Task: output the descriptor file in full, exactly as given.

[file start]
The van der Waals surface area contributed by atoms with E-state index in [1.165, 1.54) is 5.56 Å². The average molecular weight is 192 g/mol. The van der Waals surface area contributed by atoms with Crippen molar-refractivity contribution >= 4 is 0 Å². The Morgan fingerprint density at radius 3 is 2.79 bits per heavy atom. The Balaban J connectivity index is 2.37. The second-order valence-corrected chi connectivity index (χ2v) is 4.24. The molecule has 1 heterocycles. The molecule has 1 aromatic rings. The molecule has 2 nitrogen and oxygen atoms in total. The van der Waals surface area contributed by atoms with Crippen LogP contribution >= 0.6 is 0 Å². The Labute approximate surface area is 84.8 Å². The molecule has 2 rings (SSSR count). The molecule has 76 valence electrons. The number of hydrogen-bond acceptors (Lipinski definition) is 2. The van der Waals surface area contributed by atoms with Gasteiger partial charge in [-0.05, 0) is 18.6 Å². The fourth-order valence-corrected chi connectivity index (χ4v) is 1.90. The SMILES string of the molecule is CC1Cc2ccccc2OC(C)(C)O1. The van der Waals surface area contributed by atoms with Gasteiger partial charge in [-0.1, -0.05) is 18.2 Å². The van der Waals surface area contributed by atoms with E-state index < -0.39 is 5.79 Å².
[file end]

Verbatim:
The van der Waals surface area contributed by atoms with E-state index in [1.165, 1.54) is 5.56 Å². The average molecular weight is 192 g/mol. The van der Waals surface area contributed by atoms with Crippen molar-refractivity contribution >= 4 is 0 Å². The Morgan fingerprint density at radius 3 is 2.79 bits per heavy atom. The Balaban J connectivity index is 2.37. The second-order valence-corrected chi connectivity index (χ2v) is 4.24. The molecule has 1 heterocycles. The molecule has 1 aromatic rings. The molecule has 2 nitrogen and oxygen atoms in total. The van der Waals surface area contributed by atoms with Crippen LogP contribution >= 0.6 is 0 Å². The Labute approximate surface area is 84.8 Å². The molecule has 2 rings (SSSR count). The molecule has 76 valence electrons. The number of hydrogen-bond acceptors (Lipinski definition) is 2. The van der Waals surface area contributed by atoms with Gasteiger partial charge in [-0.05, 0) is 18.6 Å². The fourth-order valence-corrected chi connectivity index (χ4v) is 1.90. The SMILES string of the molecule is CC1Cc2ccccc2OC(C)(C)O1. The van der Waals surface area contributed by atoms with Gasteiger partial charge in [-0.1, -0.05) is 18.2 Å². The van der Waals surface area contributed by atoms with E-state index < -0.39 is 5.79 Å².